An optical system that does not suffer from common optical defects such as coma, astigmatism, or spherical aberration


The diameter of the primary lens or mirror of a telescope; hence, the simplest single measure of the light-gathering power of a telescope


The point at which a body in orbit around the Sun reaches its farthest distance from the Sun


The point at which a body in orbit around Earth reaches its farthest distance from Earth

Arc minute

A unit of angle corresponding to 1/60th of a degree. The full moon is 30 arc minutes in diameter.

Arc second

A unit of angle corresponding to 1/3600th of a degree; 1/60th of an arc minute. An arc second is approximately the size of a penny viewed from about 2.5 miles.


Astronomical instruments that have recently been fabricated using new electronic components called detector arrays that consist of thousands of individual detectors constructed on centimeter-sized wafers of silicon, or other materials


An object orbiting the Sun that is smaller than a major planet (sub-kilometer to about 1,000 km in diameter) but shows no evidence of an atmosphere or other types of activity associated with comets. Most asteroids are located in a belt between Mars and Jupiter ranging from 2.2 to 3.3 AU from the Sun.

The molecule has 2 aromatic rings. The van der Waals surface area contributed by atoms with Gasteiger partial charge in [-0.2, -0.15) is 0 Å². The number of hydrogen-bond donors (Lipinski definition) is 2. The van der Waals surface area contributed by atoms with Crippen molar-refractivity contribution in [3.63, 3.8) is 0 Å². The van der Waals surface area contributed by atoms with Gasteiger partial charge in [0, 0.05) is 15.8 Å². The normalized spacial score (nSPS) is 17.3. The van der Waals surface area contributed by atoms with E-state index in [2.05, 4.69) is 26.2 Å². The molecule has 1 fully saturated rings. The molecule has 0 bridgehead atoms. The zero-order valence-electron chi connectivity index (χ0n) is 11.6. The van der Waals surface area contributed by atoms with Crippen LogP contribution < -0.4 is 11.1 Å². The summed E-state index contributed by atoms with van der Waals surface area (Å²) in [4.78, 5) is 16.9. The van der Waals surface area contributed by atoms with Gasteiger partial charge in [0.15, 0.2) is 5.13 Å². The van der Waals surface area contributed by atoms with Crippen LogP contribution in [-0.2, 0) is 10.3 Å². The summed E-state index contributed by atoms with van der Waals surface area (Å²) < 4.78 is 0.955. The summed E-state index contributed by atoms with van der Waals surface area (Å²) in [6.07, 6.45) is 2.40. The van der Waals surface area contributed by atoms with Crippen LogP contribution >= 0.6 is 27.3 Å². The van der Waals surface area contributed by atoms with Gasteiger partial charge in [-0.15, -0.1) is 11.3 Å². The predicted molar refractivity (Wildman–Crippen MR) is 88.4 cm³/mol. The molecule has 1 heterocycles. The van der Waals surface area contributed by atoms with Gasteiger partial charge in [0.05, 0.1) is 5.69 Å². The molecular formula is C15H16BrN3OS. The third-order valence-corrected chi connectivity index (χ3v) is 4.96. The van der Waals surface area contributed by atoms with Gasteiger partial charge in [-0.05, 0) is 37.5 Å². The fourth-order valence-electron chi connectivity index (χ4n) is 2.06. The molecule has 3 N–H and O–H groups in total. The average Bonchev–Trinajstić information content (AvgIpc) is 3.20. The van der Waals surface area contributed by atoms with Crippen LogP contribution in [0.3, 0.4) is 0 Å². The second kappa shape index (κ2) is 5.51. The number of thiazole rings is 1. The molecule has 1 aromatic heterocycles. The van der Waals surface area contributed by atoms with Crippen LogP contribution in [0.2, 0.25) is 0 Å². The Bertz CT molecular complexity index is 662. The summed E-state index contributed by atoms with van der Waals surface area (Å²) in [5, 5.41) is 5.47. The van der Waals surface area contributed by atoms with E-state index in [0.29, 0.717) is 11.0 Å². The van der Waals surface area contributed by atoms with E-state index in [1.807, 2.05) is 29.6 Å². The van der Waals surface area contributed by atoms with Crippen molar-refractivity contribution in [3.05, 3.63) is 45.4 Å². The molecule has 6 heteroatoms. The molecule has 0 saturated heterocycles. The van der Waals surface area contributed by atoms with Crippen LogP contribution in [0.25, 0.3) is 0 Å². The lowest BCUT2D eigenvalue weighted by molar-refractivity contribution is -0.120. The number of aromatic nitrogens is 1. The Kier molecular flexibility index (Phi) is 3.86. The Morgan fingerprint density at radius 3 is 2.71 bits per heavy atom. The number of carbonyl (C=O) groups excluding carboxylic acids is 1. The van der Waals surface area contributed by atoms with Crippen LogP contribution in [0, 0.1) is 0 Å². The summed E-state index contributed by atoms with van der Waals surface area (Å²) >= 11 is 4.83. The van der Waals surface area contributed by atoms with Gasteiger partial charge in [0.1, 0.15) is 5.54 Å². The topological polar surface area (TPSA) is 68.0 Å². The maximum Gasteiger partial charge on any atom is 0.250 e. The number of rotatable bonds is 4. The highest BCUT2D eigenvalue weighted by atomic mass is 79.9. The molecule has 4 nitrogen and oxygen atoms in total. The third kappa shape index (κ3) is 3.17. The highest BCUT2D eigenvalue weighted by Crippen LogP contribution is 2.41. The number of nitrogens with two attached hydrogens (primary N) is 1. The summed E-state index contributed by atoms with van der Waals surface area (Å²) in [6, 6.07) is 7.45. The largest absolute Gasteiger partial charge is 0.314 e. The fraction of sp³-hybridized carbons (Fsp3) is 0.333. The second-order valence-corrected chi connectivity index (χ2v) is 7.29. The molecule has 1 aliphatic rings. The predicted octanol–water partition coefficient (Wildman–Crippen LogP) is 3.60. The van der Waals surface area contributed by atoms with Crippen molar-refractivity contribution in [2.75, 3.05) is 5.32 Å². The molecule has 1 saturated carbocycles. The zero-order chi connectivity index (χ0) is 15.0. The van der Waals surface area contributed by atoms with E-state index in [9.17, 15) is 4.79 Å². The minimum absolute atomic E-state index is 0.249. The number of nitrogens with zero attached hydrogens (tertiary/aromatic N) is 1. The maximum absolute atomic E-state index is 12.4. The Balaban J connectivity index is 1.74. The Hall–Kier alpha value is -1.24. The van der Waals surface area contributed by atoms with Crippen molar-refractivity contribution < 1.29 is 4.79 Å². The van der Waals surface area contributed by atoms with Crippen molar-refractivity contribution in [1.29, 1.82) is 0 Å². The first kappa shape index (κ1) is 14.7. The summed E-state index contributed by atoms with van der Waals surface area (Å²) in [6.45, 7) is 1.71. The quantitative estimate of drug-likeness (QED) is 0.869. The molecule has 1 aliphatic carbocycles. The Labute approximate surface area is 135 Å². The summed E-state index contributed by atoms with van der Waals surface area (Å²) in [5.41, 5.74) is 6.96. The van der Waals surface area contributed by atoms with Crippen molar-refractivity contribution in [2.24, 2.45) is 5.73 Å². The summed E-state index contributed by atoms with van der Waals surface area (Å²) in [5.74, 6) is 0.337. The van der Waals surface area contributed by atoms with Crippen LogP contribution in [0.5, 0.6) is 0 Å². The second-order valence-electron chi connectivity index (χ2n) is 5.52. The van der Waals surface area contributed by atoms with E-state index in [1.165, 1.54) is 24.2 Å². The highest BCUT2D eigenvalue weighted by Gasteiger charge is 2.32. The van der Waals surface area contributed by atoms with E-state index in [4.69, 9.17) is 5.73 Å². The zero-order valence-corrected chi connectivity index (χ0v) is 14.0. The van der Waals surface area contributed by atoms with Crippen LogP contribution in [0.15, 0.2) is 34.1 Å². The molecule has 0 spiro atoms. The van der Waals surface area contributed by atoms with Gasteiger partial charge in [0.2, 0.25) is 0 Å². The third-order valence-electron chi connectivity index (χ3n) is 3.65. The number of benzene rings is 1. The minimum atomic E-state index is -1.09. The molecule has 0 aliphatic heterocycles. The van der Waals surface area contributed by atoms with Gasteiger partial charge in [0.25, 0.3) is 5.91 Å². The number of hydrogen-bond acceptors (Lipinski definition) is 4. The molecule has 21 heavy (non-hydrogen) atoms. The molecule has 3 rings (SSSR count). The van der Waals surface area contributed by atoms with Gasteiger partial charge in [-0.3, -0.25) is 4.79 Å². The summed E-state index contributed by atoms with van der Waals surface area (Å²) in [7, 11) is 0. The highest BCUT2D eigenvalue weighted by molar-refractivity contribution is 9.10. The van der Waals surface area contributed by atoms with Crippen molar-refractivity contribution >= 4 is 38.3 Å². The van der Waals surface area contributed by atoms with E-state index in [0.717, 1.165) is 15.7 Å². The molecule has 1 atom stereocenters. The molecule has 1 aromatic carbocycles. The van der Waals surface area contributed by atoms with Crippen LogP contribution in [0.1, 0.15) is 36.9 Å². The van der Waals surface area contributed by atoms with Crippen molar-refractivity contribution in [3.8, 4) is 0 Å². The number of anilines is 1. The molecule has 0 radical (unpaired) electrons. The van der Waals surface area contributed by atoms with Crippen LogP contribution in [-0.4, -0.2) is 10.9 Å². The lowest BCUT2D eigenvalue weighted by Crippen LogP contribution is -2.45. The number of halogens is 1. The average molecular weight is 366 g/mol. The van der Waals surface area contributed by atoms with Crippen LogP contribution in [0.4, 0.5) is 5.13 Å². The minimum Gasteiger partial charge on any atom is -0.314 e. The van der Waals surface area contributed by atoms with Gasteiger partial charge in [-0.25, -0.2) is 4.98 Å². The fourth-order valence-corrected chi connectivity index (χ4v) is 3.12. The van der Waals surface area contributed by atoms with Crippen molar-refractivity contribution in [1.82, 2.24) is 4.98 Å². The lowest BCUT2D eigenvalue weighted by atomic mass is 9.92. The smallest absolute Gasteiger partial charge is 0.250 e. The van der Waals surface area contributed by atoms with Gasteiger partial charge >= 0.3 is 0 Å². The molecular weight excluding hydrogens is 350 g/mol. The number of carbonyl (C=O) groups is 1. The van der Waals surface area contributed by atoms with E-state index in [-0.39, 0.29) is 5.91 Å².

Advanced Technology Demonstrator


Astronomical unit: the mean distance between Earth and the Sun, about 150 million km or 93 million miles


Ballistic Missile Defense Organization: the arm of the U.S. Department of Defense charged with developing missile-defense systems


A unit of information used in reference to computers and quantities of data. A byte consists of 8 bits (0s and 1s) and may correspond to a single character or number.


Charge-coupled device: an electronic chip that has in recent decades replaced photographic emulsions as the primary recording medium for astronomical images. The recording portion of the chip is divided into discrete photosensitive elements (pixels) arranged in a rectangular array of rows and columns. The HST’s CCDs have 640,000 pixels arranged in 800 rows and 800 columns. For various applications, some pixels are masked. An astronomical CCD has no masked area. At the end of an exposure, a shutter is closed to keep more light from coming in while the array is being read. The entire array of pixels is shifted, one column at a time, into a so-called column register at the edge, and after each shift the column register is read out slowly, row by row, through amplifiers and other circuitry.

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